Conrad Quilty-Harper was digital editor at New Scientist magazine when Elon Musk considered buying him.
In an op-ed, he pointed to early signs of a “hostile takeover” bid from Musk, including cryptic tweets and DMs.
“If Musk tweets that he wants to buy your company, don’t panic,” he wrote.
A former digital editor of New Scientist magazine has shared his first-hand experience of how the company handled a bid for Elon Musk, the world’s richest person.
“Barbarians at the gate? Try the billionaire in DMs,” Conrad Quilty-Harper wrote in an op-ed for Bloomberg published last week.
Quilty-Harper, who currently works as a digital editor for the outlet, wrote that Musk’s recent “unsolicited offer” to buy Twitter was a “trigger event” that reminded him of the events surrounding the billionaire’s bid in 2019 to buy New Scientist.
Here’s how the deal went down: On April 5, 2019, Musk tweeted at New Scientistasking the publication to fix its paywall.
“Your content is great, but your paywall isn’t,” Musk wrote. “I think I paid for a subscription at least three times, but your paywall keeps forgetting that.”
The billionaire’s followers then tweeted suggestions that he buys the publication himself. In response, the CEO of Tesla and SpaceX seemed to take into account the recommendationsbefore nonchalantly Tweeter minutes later: “How much does it cost?”
“Ultimately no deal was reached – although the company was subsequently sold to the Daily Mail Group for approximately £70m ($92m),” Quilty-Harper wrote. “But Musk’s offer left management wondering how to respond.”
He wrote that the experience taught him the “key indicators” that signal an impending “hostile” takeover bid by Musk.
“The harbinger of an impending takeover bid from Musk is that he’s following your account. Is he @-ing you with encrypted tweets? Is he direct message you?” Quilty-Harper wrote.
He added that the next step is to stay calm.
“If Musk tweets that he wants to buy your company, don’t panic,” Quilty-Harper wrote. “Good advice in any circumstance. Especially when the fate of your business rests on the whims of the richest man in the world – with 81.7 million Twitter followers – who seems to relish chaos.”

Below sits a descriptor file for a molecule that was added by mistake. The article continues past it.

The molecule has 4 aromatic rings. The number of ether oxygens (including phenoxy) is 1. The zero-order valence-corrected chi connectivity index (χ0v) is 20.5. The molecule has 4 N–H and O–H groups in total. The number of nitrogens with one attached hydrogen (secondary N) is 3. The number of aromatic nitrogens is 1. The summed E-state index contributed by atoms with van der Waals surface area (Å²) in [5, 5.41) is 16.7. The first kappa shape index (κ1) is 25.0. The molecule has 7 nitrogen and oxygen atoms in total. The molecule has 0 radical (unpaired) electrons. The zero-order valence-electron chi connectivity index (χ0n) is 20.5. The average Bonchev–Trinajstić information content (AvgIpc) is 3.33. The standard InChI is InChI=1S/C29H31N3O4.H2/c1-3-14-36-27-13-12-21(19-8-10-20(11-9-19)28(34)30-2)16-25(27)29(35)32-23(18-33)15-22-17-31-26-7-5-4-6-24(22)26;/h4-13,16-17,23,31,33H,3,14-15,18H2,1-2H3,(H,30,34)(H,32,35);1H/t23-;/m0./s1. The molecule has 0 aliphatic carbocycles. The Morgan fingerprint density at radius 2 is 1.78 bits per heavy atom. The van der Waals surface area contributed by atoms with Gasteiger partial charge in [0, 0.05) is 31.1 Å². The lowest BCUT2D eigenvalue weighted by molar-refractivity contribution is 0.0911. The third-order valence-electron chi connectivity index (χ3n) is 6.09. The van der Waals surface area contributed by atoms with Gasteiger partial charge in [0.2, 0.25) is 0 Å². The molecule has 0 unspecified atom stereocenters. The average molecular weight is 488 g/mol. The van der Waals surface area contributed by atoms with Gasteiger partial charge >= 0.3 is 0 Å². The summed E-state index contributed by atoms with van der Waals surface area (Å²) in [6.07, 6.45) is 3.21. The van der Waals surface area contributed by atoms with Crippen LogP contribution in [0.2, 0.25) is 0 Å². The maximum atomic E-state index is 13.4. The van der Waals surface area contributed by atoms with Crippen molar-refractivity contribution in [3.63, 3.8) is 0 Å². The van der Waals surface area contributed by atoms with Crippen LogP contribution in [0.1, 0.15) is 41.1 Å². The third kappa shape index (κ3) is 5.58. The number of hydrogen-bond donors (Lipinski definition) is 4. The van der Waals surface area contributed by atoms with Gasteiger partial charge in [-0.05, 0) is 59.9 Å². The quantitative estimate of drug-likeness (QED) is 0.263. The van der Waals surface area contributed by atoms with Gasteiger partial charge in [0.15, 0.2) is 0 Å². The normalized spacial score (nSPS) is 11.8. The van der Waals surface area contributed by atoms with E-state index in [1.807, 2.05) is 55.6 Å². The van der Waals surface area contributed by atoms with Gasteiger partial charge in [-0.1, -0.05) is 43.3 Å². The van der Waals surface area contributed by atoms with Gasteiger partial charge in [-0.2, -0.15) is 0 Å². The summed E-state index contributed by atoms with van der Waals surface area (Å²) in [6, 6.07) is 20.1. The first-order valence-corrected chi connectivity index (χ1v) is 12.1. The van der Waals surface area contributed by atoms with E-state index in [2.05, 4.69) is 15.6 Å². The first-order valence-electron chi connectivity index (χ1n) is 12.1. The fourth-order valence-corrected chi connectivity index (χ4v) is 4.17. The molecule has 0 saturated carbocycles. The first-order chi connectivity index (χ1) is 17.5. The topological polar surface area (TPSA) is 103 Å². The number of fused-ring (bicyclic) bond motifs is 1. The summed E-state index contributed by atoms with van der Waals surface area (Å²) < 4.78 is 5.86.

Quilty-Harper also advised companies in similar roles to trust their social media manager – whom he described as “the most important person in your entire company” – and have a “game plan” in place. emoji”.
He also suggested that responding with an emoji could strike the “right balance” between taking the offer seriously while offsetting the embarrassment if the offer turns out to be a joke.
Quilty-Harper added that it was also important to be “concise” in her response, referring to New Scientist CEO Nina Wright. answer, which was published less than half an hour after Musk’s offer.
Wright’s tweet didn’t seem to have deterred Musk, who replied: “Hi Nina! So…how many pounds would that take? Just between us.”
Quilty-Harper’s final piece of advice? Don’t take the process too seriously.
“Musk has never bought New Scientist, and as he admitted on Thursday, he may never buy Twitter. So it’s best to respond cautiously to any offers with a big grain of salt.” he writes.
Musk said on Thursday he had secured the necessary funding for a tender offer to buy Twitter.
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